A/B tests: everything you can test to improve results 

Image rendering: optimizing weight, size, and avoiding critical issues

Weight: a few recommendations

How much are we willing to wait for a web page to open? According to Kinsta, 74% of users leave after 5 seconds, while Soasta’s data tells us that conversions already begin to fall before 2 seconds.

This is why it is essential that the images are light enough to be quickly downloaded, while also safeguarding their resolution. Always remember to:

  • Save images in JPG, GIF, PNG format
  • Maintain a maximum weight of around 50 KB
  • Ensure that the image resolution is 72 dpi.

Dimensions: never exaggerate with either too much or too little

Images which have been created for entirely different purposes – for an advertising campaign or website – are often inserted in emails. Without the appropriate measures, the dimensions will not be optimal or functional to the message.

Here are our recommendations:

  • Always cut images, customized for emails
  • Save all images in the same folder, so as to have the same source and more control in case of modifications
  • Do not fix images’ dimensions, but leave them fluid inside the frame they are placed in, allowing the structure of the communication to “shape” the image.

Alt text: never forget it

Always keep in mind that some mail clients, by default, do not display images, and that for some reasons some users prefer to disable them: in these cases many emails are irreparably compromised.

A key buffer to this problem is to insert the alt text property in the HTML code, which defines the text to be displayed in case the image is not loaded.

Our recommendations:

  • Make sure that the most important images always have the alt attribute
  • Do not exceed the inserted text, it could ruin your communication’s layout
  • Make sure that the color of the alt text (for size and color) is easily readable
  • Preferably leave the alternative text underlined with a link so that its function is easily recognizable.

Image-only emails: taboo

Image-only emails are those which have been created as a single large image that includes text and call to action buttons. This is a dangerous option, because these emails often end up in spam folders; furthermore, they are not optimized for mobile devices and may not be completely downloaded.

Always keep in mind that to be effective, emails must have a balance of images and text (at least 500 characters of text).

The image-only emails

Colored backgrounds: the best complements to images

Background colors can organize content, establish hierarchy, and when used behind images, can reinforce your design even with image display disabled.

In addition, HTML background colors are displayed on all mail clients (unlike images). If on desktop it is more evident, on mobile a colored background has less prominence, and is often only displayed in the gap between one block and another, as in the example.

The colored backgrounds

Let’s take a look at some suggestions for background colors.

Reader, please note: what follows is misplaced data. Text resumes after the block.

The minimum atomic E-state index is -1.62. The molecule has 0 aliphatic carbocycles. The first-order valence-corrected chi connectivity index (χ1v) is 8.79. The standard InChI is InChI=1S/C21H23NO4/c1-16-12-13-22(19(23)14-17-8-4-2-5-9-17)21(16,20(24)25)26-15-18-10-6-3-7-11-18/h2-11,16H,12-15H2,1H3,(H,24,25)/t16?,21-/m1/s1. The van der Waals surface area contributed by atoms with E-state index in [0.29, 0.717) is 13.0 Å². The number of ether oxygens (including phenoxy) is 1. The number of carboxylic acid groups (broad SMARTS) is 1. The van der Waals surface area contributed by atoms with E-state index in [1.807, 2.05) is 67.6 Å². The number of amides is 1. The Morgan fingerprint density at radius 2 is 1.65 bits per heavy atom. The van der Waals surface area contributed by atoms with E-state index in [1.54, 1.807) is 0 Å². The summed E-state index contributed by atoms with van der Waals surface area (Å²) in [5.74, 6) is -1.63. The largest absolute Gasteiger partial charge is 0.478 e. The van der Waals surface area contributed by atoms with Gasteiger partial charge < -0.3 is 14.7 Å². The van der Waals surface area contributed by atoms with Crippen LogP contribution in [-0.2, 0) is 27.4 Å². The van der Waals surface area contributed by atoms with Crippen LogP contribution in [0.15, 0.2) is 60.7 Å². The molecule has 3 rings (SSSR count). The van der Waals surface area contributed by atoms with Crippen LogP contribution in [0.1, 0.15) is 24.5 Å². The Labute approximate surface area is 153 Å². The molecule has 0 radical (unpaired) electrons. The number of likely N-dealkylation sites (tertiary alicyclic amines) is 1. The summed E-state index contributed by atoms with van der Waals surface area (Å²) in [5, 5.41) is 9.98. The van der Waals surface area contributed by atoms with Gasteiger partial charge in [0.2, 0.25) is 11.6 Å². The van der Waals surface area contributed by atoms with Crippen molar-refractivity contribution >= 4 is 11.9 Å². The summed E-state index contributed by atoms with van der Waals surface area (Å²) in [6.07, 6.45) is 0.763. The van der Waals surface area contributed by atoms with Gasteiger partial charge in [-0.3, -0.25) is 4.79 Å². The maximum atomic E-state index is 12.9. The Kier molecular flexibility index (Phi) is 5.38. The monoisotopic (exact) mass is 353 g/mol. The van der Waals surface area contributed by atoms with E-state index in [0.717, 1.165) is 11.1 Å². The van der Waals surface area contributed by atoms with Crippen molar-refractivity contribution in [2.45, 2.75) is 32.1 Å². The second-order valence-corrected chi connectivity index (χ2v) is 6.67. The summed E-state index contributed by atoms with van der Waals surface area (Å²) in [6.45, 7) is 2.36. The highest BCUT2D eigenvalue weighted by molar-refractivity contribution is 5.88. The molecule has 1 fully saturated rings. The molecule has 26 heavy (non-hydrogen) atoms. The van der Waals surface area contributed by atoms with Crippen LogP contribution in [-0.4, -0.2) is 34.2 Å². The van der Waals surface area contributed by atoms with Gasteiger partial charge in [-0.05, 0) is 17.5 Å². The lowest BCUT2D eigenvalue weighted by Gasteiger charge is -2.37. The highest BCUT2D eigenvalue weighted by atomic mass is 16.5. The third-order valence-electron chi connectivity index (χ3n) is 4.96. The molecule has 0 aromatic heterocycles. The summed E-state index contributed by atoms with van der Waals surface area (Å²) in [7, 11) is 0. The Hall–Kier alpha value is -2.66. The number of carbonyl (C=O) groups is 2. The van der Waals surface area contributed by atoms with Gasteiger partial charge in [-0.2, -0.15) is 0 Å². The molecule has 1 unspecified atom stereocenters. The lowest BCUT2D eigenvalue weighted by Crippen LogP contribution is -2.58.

Match background color to images

The colored background comes to the rescue when the recipient’s mailbox is blocking images. Here’s how the background helps this email from MOO:

Matching background color to images

The background makes it possible to give the email visual integrity even when the images are disabled. To achieve this, make sure that the background color of the images and the HTML background color are identical.

Tutorial: How to Add Background Images in Email

Choose a light, prudent tone

Moving away from the typical white background is a choice to be evaluated carefully, because color significantly influences the impact on readers: according to TruConversion data, 90% of the judgment on a product is based exclusively on color.

Brands that take better advantage of the background opt for a light shade.

A light, prudent tone for background

Separate blocks with different background colors

A great way to take advantage of the background is to set a different color for each email block, marking the separation. This technique has always characterized Litmus emails:

Separating forms with different background colors

Checklist

𝙫 Always think in a mobile perspective
Before creating your email, reflect on the most functional arrangement for the recipient to scan and use the contents.

𝙫 Create emails with the BEE editor
Unless you are an HTML and CSS expert, rely on an editor like BEE to create modular and responsive emails with simple drag & drop operations.

𝙫 Insert readable but quality images
Keep 50 KB as a reference weight and, at the same time, make sure that the resolution of the image you are inserting is 72 dpi.

𝙫 Insert on-page text and CTAs
Never create the whole email as a single large image: insert text and buttons as elements on the page, so that they are resized to be readable from mobile.

Now you have everything you need to start creating responsive and impacting mobile campaigns! Just request a free 30-day trial on the platform.

Try MailUp'